The plaintiff did not file a reply to the defendant’s response in opposition to the plaintiff’s motion to remand.

         The plaintiff’s motion to remand is now ripe for decision. For the following reasons, the plaintiff’s motion to remand (ECF No. 13) is denied.

         II. Applicable Law

         A defendant may remove a case from state court to federal court in instances where the federal court is able to exercise original jurisdiction over the matter. 28 U.S.C. § 1441. The Class Action Fairness Act (“CAFA”) confers original jurisdiction on district courts over class actions in which (1) “the matter in controversy exceeds the sum or value of $5,000,000, exclusive of interest and costs,” 28 U.S.C. § 1332(d)(2); (2) “any member of a class of plaintiffs is a citizen of a State different from any defendant,” id. § 1332(d)(2)(A); and (3) “there are 100 or more plaintiff class members,” id. § 1332(d)(5)(B). West Virginia ex rel. McGraw v. CVS Pharm., Inc., 646 F.3d 169, 174 (4th Cir. 2011). The claims of individual class members may be aggregated to meet the $5,000,000.00 amount in controversy. 28 U.S.C. § 1332(d)(6).

         The burden of establishing the $5,000,000.00 jurisdictional threshold amount in controversy rests with the defendants. See Strawn v. AT&T Mobility LLC, 530 F.3d 293, 298 (4th Cir. 2008) (concluding that CAFA did not shift the burden of persuasion, which remains upon the party seeking removal). This Court has consistently applied the “preponderance of evidence” standard to determine whether a removing defendant has met its burden of proving the amount in controversy. The well-settled test in the United States Court of Appeals for the Fourth Circuit for calculating the amount in controversy is “‘the pecuniary result to either party which [a] judgment would produce.’” Dixon v. Edwards, 290 F.3d 699, 710 (4th Cir. 2002) (quoting Gov’t Employees Ins. Co. v. Lally, F.2d 568, 569 (4th Cir. 1964)).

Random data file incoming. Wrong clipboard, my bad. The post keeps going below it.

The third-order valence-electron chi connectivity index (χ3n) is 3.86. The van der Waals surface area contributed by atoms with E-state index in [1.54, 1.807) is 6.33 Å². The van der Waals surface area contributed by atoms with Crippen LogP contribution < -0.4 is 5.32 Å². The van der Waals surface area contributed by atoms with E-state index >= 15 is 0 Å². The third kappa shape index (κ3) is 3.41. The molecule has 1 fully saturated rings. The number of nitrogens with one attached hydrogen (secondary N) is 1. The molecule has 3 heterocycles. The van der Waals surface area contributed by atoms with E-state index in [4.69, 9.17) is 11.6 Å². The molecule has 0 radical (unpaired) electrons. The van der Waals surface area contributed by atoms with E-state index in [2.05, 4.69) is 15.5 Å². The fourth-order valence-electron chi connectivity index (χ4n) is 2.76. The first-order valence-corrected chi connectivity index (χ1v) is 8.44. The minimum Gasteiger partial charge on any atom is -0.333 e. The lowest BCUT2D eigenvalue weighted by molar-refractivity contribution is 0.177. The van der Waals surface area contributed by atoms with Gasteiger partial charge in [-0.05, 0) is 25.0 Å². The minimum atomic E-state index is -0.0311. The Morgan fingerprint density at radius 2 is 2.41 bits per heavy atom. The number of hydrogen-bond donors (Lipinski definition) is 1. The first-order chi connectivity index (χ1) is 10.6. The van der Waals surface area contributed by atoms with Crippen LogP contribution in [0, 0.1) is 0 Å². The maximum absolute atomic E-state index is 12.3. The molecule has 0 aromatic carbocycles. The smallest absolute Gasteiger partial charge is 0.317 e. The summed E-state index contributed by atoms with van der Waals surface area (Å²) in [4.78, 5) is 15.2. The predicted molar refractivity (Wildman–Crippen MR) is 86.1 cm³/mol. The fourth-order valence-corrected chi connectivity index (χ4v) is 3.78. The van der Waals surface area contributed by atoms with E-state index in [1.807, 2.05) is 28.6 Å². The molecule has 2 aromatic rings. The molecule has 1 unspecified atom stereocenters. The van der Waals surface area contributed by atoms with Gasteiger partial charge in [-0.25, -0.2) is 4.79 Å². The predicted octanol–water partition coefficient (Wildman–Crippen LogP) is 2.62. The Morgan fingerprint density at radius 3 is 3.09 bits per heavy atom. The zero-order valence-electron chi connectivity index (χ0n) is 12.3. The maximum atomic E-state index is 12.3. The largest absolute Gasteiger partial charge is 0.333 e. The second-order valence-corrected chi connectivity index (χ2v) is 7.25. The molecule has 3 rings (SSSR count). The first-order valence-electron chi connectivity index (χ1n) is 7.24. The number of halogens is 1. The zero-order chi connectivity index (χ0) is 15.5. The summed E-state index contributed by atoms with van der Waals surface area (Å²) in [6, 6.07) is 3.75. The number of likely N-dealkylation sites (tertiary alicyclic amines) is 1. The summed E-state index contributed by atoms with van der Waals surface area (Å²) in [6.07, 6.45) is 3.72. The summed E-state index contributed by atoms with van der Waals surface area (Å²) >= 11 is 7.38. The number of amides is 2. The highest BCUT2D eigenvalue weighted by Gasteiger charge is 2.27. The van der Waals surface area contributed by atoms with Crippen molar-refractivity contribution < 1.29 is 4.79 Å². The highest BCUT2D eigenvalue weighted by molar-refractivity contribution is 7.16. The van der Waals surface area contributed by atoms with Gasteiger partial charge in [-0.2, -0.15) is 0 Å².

Accordingly, in this case, the defendants must show by a preponderance of the evidence that the pecuniary interest, in the aggregate, of either party is greater than $5,000,000.00. Under the statute, “one defendant may remove the entire action, including claims against all defendants.” Lowery v. Ala. Power Co., 483 F.3d 1184, 1196 (11th Cir. 2007).

         Removal jurisdiction is strictly construed. If federal jurisdiction is doubtful, the federal court must remand. Mulcahey v. Columbia Organic ...